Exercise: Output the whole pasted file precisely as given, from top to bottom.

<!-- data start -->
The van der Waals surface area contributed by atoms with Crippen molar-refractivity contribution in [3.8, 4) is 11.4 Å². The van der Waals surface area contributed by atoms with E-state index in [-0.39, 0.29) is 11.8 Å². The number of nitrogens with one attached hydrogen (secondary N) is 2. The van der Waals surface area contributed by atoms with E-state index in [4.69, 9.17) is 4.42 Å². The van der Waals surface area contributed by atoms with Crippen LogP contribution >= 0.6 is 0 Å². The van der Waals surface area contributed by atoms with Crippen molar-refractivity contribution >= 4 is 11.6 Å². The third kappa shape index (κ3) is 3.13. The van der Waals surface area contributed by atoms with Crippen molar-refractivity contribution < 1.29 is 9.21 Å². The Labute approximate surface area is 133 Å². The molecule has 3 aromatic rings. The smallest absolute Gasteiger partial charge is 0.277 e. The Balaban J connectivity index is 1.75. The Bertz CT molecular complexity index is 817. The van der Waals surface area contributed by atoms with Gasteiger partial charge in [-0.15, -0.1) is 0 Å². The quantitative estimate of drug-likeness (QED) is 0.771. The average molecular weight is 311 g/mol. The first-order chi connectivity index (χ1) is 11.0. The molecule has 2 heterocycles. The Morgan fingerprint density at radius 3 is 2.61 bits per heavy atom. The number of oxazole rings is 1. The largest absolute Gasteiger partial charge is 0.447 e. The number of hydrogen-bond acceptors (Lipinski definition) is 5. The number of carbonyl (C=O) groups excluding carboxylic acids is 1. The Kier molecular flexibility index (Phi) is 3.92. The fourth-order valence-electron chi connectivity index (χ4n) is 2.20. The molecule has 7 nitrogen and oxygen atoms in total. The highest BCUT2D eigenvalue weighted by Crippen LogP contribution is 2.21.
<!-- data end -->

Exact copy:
The van der Waals surface area contributed by atoms with Crippen molar-refractivity contribution in [3.8, 4) is 11.4 Å². The van der Waals surface area contributed by atoms with E-state index in [-0.39, 0.29) is 11.8 Å². The number of nitrogens with one attached hydrogen (secondary N) is 2. The van der Waals surface area contributed by atoms with E-state index in [4.69, 9.17) is 4.42 Å². The van der Waals surface area contributed by atoms with Crippen LogP contribution >= 0.6 is 0 Å². The van der Waals surface area contributed by atoms with Crippen molar-refractivity contribution >= 4 is 11.6 Å². The third kappa shape index (κ3) is 3.13. The van der Waals surface area contributed by atoms with Crippen molar-refractivity contribution < 1.29 is 9.21 Å². The Labute approximate surface area is 133 Å². The molecule has 3 aromatic rings. The smallest absolute Gasteiger partial charge is 0.277 e. The Balaban J connectivity index is 1.75. The Bertz CT molecular complexity index is 817. The van der Waals surface area contributed by atoms with Gasteiger partial charge in [-0.15, -0.1) is 0 Å². The quantitative estimate of drug-likeness (QED) is 0.771. The average molecular weight is 311 g/mol. The first-order chi connectivity index (χ1) is 11.0. The molecule has 2 heterocycles. The Morgan fingerprint density at radius 3 is 2.61 bits per heavy atom. The number of oxazole rings is 1. The largest absolute Gasteiger partial charge is 0.447 e. The number of hydrogen-bond acceptors (Lipinski definition) is 5. The number of carbonyl (C=O) groups excluding carboxylic acids is 1. The Kier molecular flexibility index (Phi) is 3.92. The fourth-order valence-electron chi connectivity index (χ4n) is 2.20. The molecule has 7 nitrogen and oxygen atoms in total. The highest BCUT2D eigenvalue weighted by Crippen LogP contribution is 2.21.